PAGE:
He was an imposing man, with a big beard, one side longer than the other. The reason for this difference is an unfortunately real story.

One day, my grandfather is in a village in Poland, and the population were bored, and having drunk more than usual, started a pogrom.

My grandfather was taken by Cossacks and sliced ​​his beard with a sword. They also removed part of the chin.

My grandfather was a wise man. He was loved and respected by everyone.

After a long illness, he died of cancer. I do not remember how old he was, but it affected us all.

At his funeral there was a considerable crowd, the street was blocked, crowded with people, not only Hassidic Jews , but others who knew him and came to honor his memory.

It looked like a political demonstration !!


Jakow Wortrajch

On some members of my family.

I had a cousin Bolek Papier, a year younger than me. We were very close. His parents had a fish shop in the Warsaw market hall. Often for Shabbat, we were invited to his home, and I remember when my uncle was talking, his teeth were playing castanets !!!

Uncle Lajbele, was my mother's brother. He and his wife sold poultry in the market. One day to prepare a feast, they received a shipment of geese by rail. My uncle, to avoid transport costs, had to drive his herd through the streets of Warsaw to the market.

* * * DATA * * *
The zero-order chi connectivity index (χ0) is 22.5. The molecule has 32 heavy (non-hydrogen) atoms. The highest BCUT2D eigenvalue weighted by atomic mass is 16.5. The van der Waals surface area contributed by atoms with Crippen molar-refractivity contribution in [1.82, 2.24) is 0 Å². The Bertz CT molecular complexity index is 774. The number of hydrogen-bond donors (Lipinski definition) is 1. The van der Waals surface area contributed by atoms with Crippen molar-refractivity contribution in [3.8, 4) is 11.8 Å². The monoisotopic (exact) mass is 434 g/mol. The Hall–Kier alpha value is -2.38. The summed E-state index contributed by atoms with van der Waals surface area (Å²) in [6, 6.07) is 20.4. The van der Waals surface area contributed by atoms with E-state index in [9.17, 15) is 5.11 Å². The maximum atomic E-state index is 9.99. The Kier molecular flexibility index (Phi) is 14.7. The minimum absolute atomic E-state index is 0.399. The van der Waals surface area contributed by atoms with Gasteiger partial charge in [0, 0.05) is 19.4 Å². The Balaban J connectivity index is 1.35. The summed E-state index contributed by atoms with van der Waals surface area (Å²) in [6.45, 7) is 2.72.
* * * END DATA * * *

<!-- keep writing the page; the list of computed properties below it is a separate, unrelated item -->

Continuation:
He was arrested by the police and fined but did not respond, which led him to court. As he had not declared that he was working, he said it was a voluntary service, which he rendered by leading the flock of geese through the streets of Warsaw.

Then the judge asks him how he does to make a living. My uncle answers him: "ich draj meeh" (I turn)

The judge tells him that if he turns he will not make a living. My uncle replied that if he turns around the judge, then he will make a living! !

Authentic ! It could be a joke.

Preparations for Departure 1929

The winter of our departure from Warsaw to Paris was brutal; as usual in this case the lack of coal, everything, and even money was common. My father went on a scouting trip with Anna and Serge. My father was not in very good shape, suffering with stomach pains.

My mother, David and I, stayed in Warsaw to liquidate the rest of the business, some goods, furniture, crockery, linens, anything that could be exchanged for cash. As the winter was very harsh, -30 °, nothing could be sold, everything was covered by snow.

My mother had a cousin named BEIN; he was very well regarded in the community.

He phoned us to say goodbye. Yes, we had a phone, which may surprise some people as practically nobody had a phone.